The Foreign Exchange Market. Explain how the foreign exchange rate reflects the demand and supply of goods, services, and assets, and the other flows that make up the balance of payments. Explain geographic arbitrage, triangular arbitrage, and intertemporal arbitrage.
** -- next week
Currency Percent in: 1989 1992 1995 1998 2001
U.S. dollar 90% 82.0% 83.3% 87.3% 90.4% **
Deusche mark 27 39.6 36.1 30.1
Japanese yen 27 23.4 24.1 20.2 22.7
British pound 15 13.6 9.4 11.0 13.2
Swiss franc 10 8.4 7.3 7.1 6.1
French franc 2 3.8 7.9 5.1
Canadian dollar 1 3.3 3.4 3.6 4.5
Australian dollar 2 2.5 2.7 3.1 4.2
Euro - - - - 37.6
All others 26 23.4 25.8 32.5 21.3
Total 200% 200% 200% 200% 200%
Source: BIS (2001), Central Bank Survey of Foreign Exchange and Derivatives Market Activity, Basle: BIS
**Note the role of the $ as a “vehicle currency.”
1989 1992 1995 1998 2001
Spot Transactions 317 394 494 568 387
Forward Transactions 27 58 97 128 131
Foreign Exchange Swaps 190 190 324 546 734
Total Turnover1 590 820 1,190 1,490 1,210
1 Total is greater than sum of the three categories because of gaps in reporting.
Source: BIS (2001), Central Bank Survey of Foreign Exchange and Derivatives Market Activity, Basle: Bank for International Settlements
NEW YORK: The zloty (Z) is trading for 3.7826 (Z/$) in New York.
The cross-rate in London is:
=(Z/£)/(S/£) = Z/£ *£/S = (Z/S)= 6.5492/1.7936 =
3.6514 (Z/$) in London Versus 3.7826 (Z/$) in New York.
Hence, an arbitrage opportunity exists, i.e. profitableTriangular Arbitrage: Example
Buy $1.7936 with £1
Start with £1
Buy Z6.7845 with $s
Purchase £s in London using Zs
Purchase Zs in New York
END: Purchase £1.0359 in London using Z6.7845 purchased in New York
Profit = £1.0359 - £1.00 = £0.0359
Spatial Arbitrage refers to buying a currency in one market and selling it in another.
Note:e =$/MXP: a ↑e ≈ depreciation of the $ (appreciation of the MXP)
(a) Price of foreign currency in units of domestic currency, $/MXP =e OR
(b) price of domestic currency in terms of foreign currency, MXP/$ =1/e
Mexicans supply more pesos because they demand dollars
[n(n – 1)]/2 different foreign exchange markets.
$wt+1 = $100(1 + rUS ) =$100 +$100* rUS
given that rUS is the return on U.S. assets.
Decision to Invest at Home or Abroad
£wt+1 = ($100/et)(1 + rUK).
£wt+1 = £wt+1(ftt+1) = ($100/et)(1 + rUK )(ftt+1 ).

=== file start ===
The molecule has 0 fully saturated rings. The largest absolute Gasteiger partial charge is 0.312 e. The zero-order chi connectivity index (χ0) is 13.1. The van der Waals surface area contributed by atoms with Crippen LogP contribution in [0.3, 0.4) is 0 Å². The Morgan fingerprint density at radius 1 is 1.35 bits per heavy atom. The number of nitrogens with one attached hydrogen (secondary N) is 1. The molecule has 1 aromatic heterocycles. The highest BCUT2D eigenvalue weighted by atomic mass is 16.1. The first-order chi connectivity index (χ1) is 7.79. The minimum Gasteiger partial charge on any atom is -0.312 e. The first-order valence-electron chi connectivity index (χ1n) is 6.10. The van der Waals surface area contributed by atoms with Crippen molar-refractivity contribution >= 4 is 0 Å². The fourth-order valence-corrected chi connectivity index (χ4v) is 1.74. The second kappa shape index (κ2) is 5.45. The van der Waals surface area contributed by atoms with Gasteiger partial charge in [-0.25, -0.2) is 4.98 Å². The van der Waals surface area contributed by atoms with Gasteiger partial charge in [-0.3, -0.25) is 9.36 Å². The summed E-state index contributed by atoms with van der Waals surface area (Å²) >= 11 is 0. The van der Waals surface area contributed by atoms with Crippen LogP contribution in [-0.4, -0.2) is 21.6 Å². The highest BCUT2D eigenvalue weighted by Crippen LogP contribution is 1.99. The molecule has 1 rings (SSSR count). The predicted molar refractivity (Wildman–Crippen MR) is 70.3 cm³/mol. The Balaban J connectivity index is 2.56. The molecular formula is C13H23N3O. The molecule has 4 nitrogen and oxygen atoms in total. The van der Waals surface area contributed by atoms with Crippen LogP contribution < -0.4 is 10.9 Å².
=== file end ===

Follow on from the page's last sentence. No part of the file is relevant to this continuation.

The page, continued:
Now you can compare this dollar value of the British investment to the
dollar value of the U.S. investment:
US → $100(1 + rUS )versus($100/et)(1 + rUK)(ftt+1) ←[UK].
Suppose $100(1 + ↑rUS)< ↓[($100/ ↑et)(1 + ↓rUK)(↓ftt+1)]. With unrestricted
international asset trade, there will be international investment
arbitrage until the inequality becomes an equality, or when
$100(1 + rUS) = ($100/et)(1 + rUK)(ftt+1) ****
Adjustment: (a) UK investors stay home & US investors supply $s to the
US money market and demand £s . The effect is to increase e ($depreciation,
£ appreciation). (b) US investors need to sell £s forward next year and
demand $ (increase in £s; increase demand for $s) – cause ↓ftt+1). Both (a)
and (b) reduce the RHS until **** is established. Note that the interest rates
are affected too (↑rUS as less funds are available in the US money market,
while ↓rUK as more funds are available in the UK money market).
Idea: 4 markets are involved in the adjustment process; UK & US money markets (↑rUS & ↓rUK); Forward & Spot Markets (↓ftt+1 & ↑et)
The relationship $100(1 + rUS) = ($100/et)(1 + rUK)(ftt+1) can
be rearranged to yield the interest parity condition. Dividing
each side by $100 gives us: (1 + r) = (1/et)(1 + r*)(ftt+1).
Dividing each side by (1 + rUS) and multiplying each side by et
et = [(1 + rUK)/(1 + rUS)](ftt+1). Let [(1 + rUK)/(1 + rUS)] =μ
Thus, et = μ ftt+1. This states that the relationship of today’s
exchange rate (et) to the forward rate (ftt+1) is a factor μwhich is
a ratio of respective interest rates (or rates of return). This is
known as CIP or CIA because investors can hedge against
future changes in et by using the forward rate ftt+1. It is
“covered” because the use of the forward market eliminates
exchange risk. In the absence of forward market rates, hedging
is not possible. Our best estimate of the future value of the
spot rate uses the expected (Et ) rate, Et(et+1).
When there is no forward exchange market, investors must compare
returns across countries using their expectations of the spot rate one year
from now, denoted as Et(et+1). The choice is thus:
US → $100(1 + rUS )versus($100/et)(1 + rUK)(Et (et+1)) ←[UK].
Suppose $100(1 + ↑rUS)< ↓[($100/ ↑et)(1 + ↓rUK)(↓ftt+1)]. Intertemporal